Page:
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Okay, i'm really stuck with that one-liner.

Yet tried to accomplish my task with zip and map, but none of it worked i want. So my question is: can i generate a list with a custom step like this?

>>wicked cool code snippet
>>[101, 105, 109, 115, 121]

The idea behind this is that i have the start of a sequence X equal to 101. Then i add 4, then again adding 4. Then i add 6 to the previous result and again i add 6.

I believe it should look like this mathematically speaking:

An = A1+4d,A2+4d,A3+6d, A4+6d.


Ok, let me make it more clear.

range(101, 120, 3) <-Classical arithmetical progression

[101, 104, 107, 110, 113, 116, 119] < - The output

What i need is a combination of two of them. Like add +4 to each element n-times, then add +6 to the last element of add 4 sequence n-times.

Hope, it's clearer now.

share|improve this question
It's hard to answer your question in it's current form, because there is no obvious way the sequence should continue (should A5 and A6 use +8 instead of +6?) - if it continues at all. – orlp Mar 18 '13 at 9:14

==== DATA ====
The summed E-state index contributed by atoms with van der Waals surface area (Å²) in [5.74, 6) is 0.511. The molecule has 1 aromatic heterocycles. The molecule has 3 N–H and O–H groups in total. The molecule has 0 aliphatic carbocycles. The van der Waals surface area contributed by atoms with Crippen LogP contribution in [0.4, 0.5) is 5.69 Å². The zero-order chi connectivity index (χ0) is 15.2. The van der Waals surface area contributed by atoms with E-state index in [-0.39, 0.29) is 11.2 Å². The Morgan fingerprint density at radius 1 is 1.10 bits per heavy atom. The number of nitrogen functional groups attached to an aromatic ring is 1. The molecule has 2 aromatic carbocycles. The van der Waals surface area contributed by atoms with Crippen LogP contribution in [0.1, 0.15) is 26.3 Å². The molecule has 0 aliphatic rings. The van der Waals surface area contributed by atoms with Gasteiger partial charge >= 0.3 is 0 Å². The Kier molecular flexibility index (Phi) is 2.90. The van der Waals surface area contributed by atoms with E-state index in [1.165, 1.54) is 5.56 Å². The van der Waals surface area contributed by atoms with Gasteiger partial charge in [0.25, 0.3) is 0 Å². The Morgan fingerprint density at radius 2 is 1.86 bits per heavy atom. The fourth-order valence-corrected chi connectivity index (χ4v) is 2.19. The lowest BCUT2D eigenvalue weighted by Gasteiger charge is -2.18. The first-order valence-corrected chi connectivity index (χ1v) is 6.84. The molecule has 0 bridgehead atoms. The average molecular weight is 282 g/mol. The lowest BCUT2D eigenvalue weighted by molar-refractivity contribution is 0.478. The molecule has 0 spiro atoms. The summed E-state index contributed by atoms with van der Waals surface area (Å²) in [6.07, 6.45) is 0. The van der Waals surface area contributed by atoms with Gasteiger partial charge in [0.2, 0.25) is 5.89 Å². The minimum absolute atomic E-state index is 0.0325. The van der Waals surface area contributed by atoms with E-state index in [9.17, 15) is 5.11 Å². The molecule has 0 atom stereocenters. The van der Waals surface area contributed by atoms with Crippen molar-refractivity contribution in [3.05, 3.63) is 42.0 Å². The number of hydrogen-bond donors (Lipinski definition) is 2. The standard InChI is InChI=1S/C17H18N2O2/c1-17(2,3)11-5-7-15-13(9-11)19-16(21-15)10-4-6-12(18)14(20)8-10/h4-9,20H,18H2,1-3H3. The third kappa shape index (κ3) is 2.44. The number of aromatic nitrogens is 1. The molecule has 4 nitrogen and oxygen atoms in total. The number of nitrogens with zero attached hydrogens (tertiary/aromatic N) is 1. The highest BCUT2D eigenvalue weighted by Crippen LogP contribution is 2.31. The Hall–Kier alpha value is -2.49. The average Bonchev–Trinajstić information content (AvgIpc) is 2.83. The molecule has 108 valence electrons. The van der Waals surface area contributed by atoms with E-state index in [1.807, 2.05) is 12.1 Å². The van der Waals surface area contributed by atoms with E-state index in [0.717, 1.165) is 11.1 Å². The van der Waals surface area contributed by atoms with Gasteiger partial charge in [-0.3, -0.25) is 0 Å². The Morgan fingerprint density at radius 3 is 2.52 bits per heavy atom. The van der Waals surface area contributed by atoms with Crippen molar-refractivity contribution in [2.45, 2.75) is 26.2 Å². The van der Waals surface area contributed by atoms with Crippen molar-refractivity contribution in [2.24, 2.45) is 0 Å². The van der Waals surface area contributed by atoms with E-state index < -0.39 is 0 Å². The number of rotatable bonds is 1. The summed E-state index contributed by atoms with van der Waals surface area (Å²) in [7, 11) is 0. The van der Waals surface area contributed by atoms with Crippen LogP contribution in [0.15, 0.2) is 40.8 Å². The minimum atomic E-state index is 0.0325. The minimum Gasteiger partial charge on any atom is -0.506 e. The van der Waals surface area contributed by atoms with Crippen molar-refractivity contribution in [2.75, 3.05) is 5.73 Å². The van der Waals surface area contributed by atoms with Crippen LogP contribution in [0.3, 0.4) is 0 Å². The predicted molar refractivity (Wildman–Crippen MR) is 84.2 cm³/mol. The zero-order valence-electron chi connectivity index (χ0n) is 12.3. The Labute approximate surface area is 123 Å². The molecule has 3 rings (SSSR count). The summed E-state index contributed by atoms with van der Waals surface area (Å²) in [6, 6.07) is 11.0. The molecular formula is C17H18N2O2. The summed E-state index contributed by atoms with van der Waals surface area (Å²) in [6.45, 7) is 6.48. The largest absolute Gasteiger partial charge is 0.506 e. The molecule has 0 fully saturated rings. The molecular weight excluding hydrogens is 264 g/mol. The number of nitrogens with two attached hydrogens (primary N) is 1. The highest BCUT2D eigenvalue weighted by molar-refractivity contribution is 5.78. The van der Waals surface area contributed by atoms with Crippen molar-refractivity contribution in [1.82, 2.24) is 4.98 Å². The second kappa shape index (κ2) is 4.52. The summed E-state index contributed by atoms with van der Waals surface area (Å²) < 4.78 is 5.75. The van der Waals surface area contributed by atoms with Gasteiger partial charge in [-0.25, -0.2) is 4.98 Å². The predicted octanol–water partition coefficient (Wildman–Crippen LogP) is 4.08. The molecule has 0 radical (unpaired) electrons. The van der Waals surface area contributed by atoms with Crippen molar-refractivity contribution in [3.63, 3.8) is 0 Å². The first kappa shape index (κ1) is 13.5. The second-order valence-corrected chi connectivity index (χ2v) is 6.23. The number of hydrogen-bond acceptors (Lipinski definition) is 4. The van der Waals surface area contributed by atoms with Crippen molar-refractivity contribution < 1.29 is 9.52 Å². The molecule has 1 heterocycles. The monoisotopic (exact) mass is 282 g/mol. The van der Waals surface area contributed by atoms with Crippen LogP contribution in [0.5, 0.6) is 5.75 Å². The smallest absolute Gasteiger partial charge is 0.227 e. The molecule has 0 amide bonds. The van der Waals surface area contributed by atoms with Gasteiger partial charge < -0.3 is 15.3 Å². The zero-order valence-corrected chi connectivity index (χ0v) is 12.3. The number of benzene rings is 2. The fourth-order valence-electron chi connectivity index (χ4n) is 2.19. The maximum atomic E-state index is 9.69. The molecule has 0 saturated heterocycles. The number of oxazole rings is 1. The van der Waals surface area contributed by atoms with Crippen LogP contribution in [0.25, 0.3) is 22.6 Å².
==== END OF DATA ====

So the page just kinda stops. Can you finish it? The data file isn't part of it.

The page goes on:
Maybe do some functional operation on 101 and [4, 4, 6, 6]? I want to say fold using addition, except that goes all the way, so you'd have to do it in a range or something. Slightly beyond my brain ATM. – Patashu Mar 18 '13 at 9:14
its not clear. what does 4 or 6 signify? length of the previous word? – Srikar Appal Mar 18 '13 at 9:15
You can't do that with just zip and map, some sort of accumulator must be involved. – EarlGray Mar 18 '13 at 9:22

This works for me:

>>> reduce(lambda acc, i: acc + [acc[-1] + i], [4,4,6,6], [101])
[101, 105, 109, 115, 121]

Unfortunately, it is not exactly what you've asked for and I am afraid it just can't be done with map and zip alone, because these operations do not involve any kind of accumulator.

share|improve this answer
this is the most likely what i've pursued, thanks a lot – alexeygaidamaka Mar 18 '13 at 9:34

Not sure if this is a wicked cool code snippet, but it returns your answer with one line of code:

 >>> map(lambda x: x+100 if x == 1 else (x+103 if x == 2 else (x+106 if x == 3 else (x+111 if x == 4 else x+116))), range(1,6))
 [101, 105, 109, 115, 121]
share|improve this answer

A bit hardcoded:

In [42]: step=[0,3,6,11,16]

In [43]: [i+step[n] for n, i in enumerate(range(101, 106))]
Out[43]: [101, 105, 109, 115, 121]
share|improve this answer
nice one.. +1 .. .. – Kent Mar 19 '13 at 15:55

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